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mule-base / texi / XFONT.texi

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\input texinfo	@c -*-texinfo-*-
@setfilename ../info/XFONT
@settitle X's FONT usage

@titlepage
@sp 6
@center @titlefont{X's FONT usage for novice users}
@sp 4
@center Version 2.0
@sp 5
@center Ken'ichi HANDA
@center handa@@etl.go.jp
@page

@end titlepage

@node Top, , , (mule)
@section X's FONT usage

This document descrives X's FONT usage for novice users.

@menu
* Font path::           How to set font path?
* Building fonts::      How to build new fonts?
* Getting fonts::       How to get fonts?
* Font selection: (mule) FONT.      Mule's font selection mechanism
@end menu

@node Font path, Building fonts, , Top
@section Setting font path

To run Mule as a client of X, X's font is required for each
character set (e.g. GB2312 [Chinese], JISX0208 [Japanese]).
The fonts you can use on your X server are listed by the
command @code{xlsfonts}.
@quotation
@code{% xlsfonts | egrep -i gb2312}
@end quotation
will show you fonts for Chinese (GB).
@quotation
@code{% xlsfonts | egrep -i jisx0208}
@end quotation
will show you fonts for Japanese.
@quotation
@code{% xlsfonts | egrep -i ksc5601}
@end quotation
will show you fonts for Korean.
@quotation
@code{% xlsfonts | egrep -i big5}
@end quotation
will show you fonts for Big5.

If you can't find necessary fonts, check your 'Font Path' by:
@quotation
@code{% xset q}
@end quotation

Under the default setting of X.V11R5, fonts for Japanese and
Korean are in the directory /usr/lib/X11/fonts/misc.  If
these directories are not in your Font Path, put them in by:
@quotation
@code{% xset fp+ /usr/lib/X11/fonts/misc}
@end quotation
If there are no such directories, you must create X's font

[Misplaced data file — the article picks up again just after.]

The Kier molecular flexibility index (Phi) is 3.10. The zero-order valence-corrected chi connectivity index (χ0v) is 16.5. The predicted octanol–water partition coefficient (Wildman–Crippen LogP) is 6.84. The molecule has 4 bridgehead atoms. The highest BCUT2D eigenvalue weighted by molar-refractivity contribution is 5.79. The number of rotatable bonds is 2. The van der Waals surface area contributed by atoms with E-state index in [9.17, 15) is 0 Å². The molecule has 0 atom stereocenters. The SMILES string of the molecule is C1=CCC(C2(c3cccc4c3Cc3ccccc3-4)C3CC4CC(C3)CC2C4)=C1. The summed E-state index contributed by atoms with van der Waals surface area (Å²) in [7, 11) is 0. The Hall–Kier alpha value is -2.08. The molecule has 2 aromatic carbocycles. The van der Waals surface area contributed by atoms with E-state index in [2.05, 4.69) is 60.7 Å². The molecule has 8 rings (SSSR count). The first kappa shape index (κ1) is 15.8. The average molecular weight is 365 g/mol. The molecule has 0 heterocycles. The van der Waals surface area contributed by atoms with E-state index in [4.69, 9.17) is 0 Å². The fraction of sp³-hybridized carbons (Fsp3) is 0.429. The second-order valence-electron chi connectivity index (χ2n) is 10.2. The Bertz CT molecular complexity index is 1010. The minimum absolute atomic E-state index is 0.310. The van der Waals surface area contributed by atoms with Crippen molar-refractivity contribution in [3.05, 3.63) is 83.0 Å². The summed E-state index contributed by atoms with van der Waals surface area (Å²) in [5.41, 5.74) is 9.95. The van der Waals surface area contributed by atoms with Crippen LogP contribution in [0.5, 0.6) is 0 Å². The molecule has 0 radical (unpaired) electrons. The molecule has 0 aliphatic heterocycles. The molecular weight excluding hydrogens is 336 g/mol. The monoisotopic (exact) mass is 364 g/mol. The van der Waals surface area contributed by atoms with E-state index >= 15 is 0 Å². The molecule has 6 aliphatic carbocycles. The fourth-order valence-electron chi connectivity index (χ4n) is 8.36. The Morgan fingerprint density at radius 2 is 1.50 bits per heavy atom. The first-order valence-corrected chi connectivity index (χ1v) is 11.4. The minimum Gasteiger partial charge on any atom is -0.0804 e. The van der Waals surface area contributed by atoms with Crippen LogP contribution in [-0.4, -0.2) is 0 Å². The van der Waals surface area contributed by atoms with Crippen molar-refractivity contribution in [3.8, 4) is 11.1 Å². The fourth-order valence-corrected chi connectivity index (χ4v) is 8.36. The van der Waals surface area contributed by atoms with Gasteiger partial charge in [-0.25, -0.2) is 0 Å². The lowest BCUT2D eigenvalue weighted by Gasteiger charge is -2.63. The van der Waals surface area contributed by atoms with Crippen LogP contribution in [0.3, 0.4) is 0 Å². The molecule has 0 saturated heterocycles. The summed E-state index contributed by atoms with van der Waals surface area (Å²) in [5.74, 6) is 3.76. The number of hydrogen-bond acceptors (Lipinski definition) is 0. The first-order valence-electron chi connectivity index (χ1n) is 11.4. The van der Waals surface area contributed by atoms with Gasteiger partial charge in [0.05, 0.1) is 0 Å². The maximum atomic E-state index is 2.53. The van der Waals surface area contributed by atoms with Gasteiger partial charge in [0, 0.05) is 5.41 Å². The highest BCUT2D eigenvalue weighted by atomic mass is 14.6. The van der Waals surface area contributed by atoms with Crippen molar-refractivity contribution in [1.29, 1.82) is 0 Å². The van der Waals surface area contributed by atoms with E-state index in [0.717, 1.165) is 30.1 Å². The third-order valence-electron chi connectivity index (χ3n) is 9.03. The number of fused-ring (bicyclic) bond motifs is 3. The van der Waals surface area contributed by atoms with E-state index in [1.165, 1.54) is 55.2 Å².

from BDF files by yourself @xref{Building fonts}.

Now, you can run Mule on X.  If you want to use different
fonts than defaults, you can specify them by command line
switch or your X's resource file (try `man mule' or look
into the file `mule/etc/mule.1').

@node Building fonts, Getting fonts, Font path, Top
@section Building fonts

X.V11R5 is distributed with many fonts (BDF format).  Those
are under X.V11R5/mit/fonts/bdf/misc:
@quotation
	jiskan16.bdf, jiskan24.bdf (Japanese)
	hanglm16.bdf, hanglm24.bdf (Korean)
@end quotation
and under X.V11R5/contrib/clients/cxterm/fonts:
@quotation
	cclib16st.bdf, cclib24st.bdf (Chinese GB)
	hku-ch16.bdf (Chinese Big5)
@end quotation
To create fonts from these files, you'd better make a
directory for them (say ${font}):
@example
	% mkdir ${font}
	% cd ${font}
	% bdftopcf xxx/jiskan24.bdf >jiskan24.pcf
	% bdftopcf yyy/hanglm24.bdf >hanglm24.pcf
	...
	% mkfontdir
	% xset fp+ `pwd`
@end example

Now you can check if you are really able to use these fonts by
'xlsfonts' command.  You must use 'bdftosnf' instead of
'bdftopcf' if you are using X.V11R4.

@node Getting fonts, , Building fonts, Top
@section How to get fonts?

Mule requires more fonts than in the distribution of
X.V11R5.  For instance, in the case of using EGG with cWnn's
cserver, font for SiSheng characters is necessary.  The
directory `fonts' under the ftp directory of Mule contains
those fonts.

@contents
@bye